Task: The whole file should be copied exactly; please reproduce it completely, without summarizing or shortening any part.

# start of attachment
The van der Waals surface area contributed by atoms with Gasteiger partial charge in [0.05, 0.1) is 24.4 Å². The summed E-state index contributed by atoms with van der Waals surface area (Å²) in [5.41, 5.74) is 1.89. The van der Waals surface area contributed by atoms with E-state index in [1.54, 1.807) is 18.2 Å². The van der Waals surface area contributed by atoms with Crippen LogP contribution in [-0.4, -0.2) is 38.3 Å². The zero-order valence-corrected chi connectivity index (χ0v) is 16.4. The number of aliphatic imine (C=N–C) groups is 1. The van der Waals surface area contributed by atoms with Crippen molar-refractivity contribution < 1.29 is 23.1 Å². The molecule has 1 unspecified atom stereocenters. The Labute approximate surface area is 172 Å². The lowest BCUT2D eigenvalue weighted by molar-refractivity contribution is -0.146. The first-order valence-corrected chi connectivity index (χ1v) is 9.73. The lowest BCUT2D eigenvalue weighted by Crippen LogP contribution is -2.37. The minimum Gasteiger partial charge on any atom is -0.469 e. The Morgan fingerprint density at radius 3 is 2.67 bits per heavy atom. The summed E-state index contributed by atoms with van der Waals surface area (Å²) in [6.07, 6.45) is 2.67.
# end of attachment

The van der Waals surface area contributed by atoms with Gasteiger partial charge in [0.05, 0.1) is 24.4 Å². The summed E-state index contributed by atoms with van der Waals surface area (Å²) in [5.41, 5.74) is 1.89. The van der Waals surface area contributed by atoms with E-state index in [1.54, 1.807) is 18.2 Å². The van der Waals surface area contributed by atoms with Crippen LogP contribution in [-0.4, -0.2) is 38.3 Å². The zero-order valence-corrected chi connectivity index (χ0v) is 16.4. The number of aliphatic imine (C=N–C) groups is 1. The van der Waals surface area contributed by atoms with Crippen molar-refractivity contribution < 1.29 is 23.1 Å². The molecule has 1 unspecified atom stereocenters. The Labute approximate surface area is 172 Å². The lowest BCUT2D eigenvalue weighted by molar-refractivity contribution is -0.146. The first-order valence-corrected chi connectivity index (χ1v) is 9.73. The lowest BCUT2D eigenvalue weighted by Crippen LogP contribution is -2.37. The minimum Gasteiger partial charge on any atom is -0.469 e. The Morgan fingerprint density at radius 3 is 2.67 bits per heavy atom. The summed E-state index contributed by atoms with van der Waals surface area (Å²) in [6.07, 6.45) is 2.67.